zero free leases

Glenn Satchell Glenn.Satchell at
Mon Jul 2 11:44:11 UTC 2007

>Date: Mon, 02 Jul 2007 12:02:31 +0900 (JST)
>To: dhcp-users at
>Subject: Re: zero free leases
>From: Koichi Mori <zko-mori at>
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>John Wobus <jw354 at> wrote
>in article Re: zero free leases 
>at Fri, 29 Jun 2007 13:37:18 -0400
>>DHCP failover is designed to avoid at all costs making IP address 
>>allocation mistakes,
>>What these limitations prevent the failover protocol and ISC software
>>from doing is providing a service that makes full use of available IP
>>addresses even through server failures, simply by turning on failover 
>>in the
>>configuration, and with no intervention or server testing on your part.
>Thank you for detailed explanation.
>(sorry to late reply, I am not so good at english)
>I know I have to restore the system as soon possible when the system be
>It depends on the case, unfortunately I need the much time for 
>restore the system.
>The better way is DHCP configuration would be chane to with out
>So I have to get ready "failover configuration file" and "no failover
>configuration file" for trouble?
>Then they will exchange the files when the peer partner be down?
>Becase, DHCP server can not change sate FREE while peer partner be down
>when I still use failover.
>(This case is needs the time so much for repaire)

Hi Koichi

Failoiver works a bit like this when one server fails:

The total number of addresses avilable to the surviving server in any
given pool is about half. The surviving server will renew any leases it
knows about. It will reply to discover messages with any free addresses
that it has.

Clients that try to renew their lease by contacting the failed server
will not get an answer. When their lease is about to expiure they will
send adiscover broadcast message to try to find another dhcp server.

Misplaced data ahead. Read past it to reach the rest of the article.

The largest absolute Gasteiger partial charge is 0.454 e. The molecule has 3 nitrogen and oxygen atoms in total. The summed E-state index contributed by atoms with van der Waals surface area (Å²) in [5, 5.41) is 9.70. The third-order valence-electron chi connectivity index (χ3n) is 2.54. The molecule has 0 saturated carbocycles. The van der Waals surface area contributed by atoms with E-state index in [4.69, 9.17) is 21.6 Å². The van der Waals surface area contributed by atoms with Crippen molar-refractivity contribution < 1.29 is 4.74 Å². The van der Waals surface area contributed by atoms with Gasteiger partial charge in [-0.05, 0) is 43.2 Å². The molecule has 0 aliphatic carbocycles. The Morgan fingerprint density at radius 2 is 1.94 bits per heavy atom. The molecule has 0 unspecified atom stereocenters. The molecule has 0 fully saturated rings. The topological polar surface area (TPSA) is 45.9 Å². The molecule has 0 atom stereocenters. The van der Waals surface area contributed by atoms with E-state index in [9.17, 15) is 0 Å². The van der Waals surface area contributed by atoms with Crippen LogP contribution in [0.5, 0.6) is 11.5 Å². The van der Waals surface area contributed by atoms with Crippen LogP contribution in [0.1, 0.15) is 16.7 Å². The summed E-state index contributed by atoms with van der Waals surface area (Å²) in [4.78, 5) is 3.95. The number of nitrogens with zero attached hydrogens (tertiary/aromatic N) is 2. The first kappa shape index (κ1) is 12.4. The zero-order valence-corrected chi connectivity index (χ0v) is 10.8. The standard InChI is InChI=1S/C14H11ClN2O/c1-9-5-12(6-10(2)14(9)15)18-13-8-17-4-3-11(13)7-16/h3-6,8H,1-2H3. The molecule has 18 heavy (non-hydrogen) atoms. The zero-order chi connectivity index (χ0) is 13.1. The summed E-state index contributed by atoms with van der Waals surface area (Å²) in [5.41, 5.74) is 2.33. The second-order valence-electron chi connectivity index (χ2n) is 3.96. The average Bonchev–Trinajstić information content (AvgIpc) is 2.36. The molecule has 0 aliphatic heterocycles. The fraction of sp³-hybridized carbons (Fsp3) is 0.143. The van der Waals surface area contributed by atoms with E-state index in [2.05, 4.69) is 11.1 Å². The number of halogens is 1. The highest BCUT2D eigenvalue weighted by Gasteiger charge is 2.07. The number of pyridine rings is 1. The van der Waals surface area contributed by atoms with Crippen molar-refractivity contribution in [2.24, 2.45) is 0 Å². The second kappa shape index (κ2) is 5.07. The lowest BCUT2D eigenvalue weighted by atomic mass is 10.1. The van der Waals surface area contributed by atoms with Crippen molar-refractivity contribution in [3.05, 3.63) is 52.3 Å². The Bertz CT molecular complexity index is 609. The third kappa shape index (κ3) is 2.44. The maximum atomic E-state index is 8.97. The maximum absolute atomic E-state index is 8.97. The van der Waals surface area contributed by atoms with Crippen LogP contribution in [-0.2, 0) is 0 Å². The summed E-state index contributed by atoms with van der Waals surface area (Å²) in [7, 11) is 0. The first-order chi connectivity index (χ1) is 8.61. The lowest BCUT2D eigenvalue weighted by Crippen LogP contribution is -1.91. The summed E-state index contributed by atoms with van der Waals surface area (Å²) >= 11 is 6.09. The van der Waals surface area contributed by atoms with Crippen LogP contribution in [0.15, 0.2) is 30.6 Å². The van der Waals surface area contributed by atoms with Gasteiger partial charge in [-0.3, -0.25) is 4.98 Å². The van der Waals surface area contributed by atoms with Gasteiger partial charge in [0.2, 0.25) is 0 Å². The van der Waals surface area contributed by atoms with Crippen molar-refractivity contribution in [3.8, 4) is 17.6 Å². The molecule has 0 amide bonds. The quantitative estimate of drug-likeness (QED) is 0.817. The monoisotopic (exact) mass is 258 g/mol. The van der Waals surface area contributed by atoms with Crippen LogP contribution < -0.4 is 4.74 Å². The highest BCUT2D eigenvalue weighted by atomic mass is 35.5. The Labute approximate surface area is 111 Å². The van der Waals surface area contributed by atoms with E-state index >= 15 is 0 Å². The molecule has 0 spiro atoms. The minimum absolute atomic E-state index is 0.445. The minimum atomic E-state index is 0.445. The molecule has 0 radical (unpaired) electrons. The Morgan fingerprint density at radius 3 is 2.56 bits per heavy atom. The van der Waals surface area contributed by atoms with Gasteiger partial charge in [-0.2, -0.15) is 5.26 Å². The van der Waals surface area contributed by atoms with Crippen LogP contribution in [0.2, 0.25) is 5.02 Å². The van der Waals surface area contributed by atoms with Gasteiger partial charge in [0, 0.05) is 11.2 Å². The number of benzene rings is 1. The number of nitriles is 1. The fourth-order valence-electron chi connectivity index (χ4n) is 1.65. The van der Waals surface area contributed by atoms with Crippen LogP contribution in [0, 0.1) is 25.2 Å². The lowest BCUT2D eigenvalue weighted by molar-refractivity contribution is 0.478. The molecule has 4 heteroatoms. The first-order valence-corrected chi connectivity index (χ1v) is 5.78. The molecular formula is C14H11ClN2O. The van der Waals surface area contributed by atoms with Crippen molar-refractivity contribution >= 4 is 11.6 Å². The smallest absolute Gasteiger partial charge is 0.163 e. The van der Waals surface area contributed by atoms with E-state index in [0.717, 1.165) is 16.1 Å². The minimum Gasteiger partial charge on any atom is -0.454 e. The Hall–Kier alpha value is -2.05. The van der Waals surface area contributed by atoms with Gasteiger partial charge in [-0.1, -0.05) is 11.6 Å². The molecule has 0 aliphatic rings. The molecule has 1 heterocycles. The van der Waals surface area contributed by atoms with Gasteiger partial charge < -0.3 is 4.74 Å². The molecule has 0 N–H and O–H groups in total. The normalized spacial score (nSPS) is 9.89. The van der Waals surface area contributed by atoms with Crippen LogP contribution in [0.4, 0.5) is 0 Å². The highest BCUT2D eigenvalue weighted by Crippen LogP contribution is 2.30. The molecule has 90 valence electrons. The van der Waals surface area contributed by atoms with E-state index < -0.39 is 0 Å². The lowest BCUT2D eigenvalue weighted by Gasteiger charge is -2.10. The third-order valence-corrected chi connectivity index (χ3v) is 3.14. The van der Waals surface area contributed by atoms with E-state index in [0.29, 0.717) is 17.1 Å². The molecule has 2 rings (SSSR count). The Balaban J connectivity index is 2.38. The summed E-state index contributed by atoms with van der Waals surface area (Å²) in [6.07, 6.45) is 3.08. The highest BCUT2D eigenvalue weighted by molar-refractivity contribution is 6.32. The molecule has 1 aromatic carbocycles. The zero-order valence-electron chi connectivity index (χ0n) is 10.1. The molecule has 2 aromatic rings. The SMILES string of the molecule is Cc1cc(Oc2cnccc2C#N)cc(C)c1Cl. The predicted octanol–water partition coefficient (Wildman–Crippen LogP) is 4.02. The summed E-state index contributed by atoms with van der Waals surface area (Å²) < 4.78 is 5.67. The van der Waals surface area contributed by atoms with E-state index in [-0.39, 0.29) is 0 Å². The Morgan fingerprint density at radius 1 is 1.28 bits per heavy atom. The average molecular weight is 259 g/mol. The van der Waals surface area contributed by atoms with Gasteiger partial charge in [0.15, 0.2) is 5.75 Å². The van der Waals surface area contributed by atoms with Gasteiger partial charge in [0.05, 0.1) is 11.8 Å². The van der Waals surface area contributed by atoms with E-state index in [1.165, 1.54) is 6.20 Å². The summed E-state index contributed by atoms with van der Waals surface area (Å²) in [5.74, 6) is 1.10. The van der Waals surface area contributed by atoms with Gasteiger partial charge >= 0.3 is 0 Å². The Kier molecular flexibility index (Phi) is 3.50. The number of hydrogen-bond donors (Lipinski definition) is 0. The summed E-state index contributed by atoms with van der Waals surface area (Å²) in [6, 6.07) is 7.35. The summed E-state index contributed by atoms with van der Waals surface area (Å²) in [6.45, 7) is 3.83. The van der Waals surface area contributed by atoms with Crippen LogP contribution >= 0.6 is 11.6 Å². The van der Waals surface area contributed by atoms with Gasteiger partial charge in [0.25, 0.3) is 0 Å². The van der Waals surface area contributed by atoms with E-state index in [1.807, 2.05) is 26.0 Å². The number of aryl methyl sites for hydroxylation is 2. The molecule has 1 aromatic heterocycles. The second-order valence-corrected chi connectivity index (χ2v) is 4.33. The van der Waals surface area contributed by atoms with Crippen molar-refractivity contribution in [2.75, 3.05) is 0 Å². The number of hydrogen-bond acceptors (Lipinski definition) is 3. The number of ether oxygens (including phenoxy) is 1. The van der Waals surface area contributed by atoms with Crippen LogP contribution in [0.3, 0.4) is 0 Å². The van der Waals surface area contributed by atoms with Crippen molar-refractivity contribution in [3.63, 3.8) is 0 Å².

The surviving server will answer and offer an IP address from its
available addresses.

So, the surviving server can run quite happily for a while. How long
depends on the lease duration, the number of clients and the amount of
free addresses.

For example, if the lease duration was 1 week, themn most clients are
not even going to notice for a fe days.

As an approximate measure, if the failure on the crashed server is
likely to be longer than half the lease time, or you have very few
spare IP addresses (say less that 10%) then you are likely to have
problems with clients that are uinable to get an IP address. In this
case you can manually switch the surviving server to "partner down"

In "partner down" mode the server knows the other serve is unavailable,
so it will use the full pool of IP addresses to allocate. In partner
down mode you have the same numberof Ip addresses as when the two
servers are operating normally. When the failed server returns to
service the original server switches out of partner down mode

There are two common methods to put the server into partner down mode.
See the section titled "DHCP FAILOVER" in the dhcpd.conf man page for

Switching to partner down is done as a manual step because firstly you
do not need to switch to partner down mode immediately as discussed
above. Secondly you want to be pretty sure the other server is down
before doing this, as other wise the two servers could offer the same
address to different clients.

In the past I have written scripts that check if the partner is down,
and if this situation continues for 30 or 60 minutes then it switches
the server to partner down.

Please continue to post more questions if anything is not clear.


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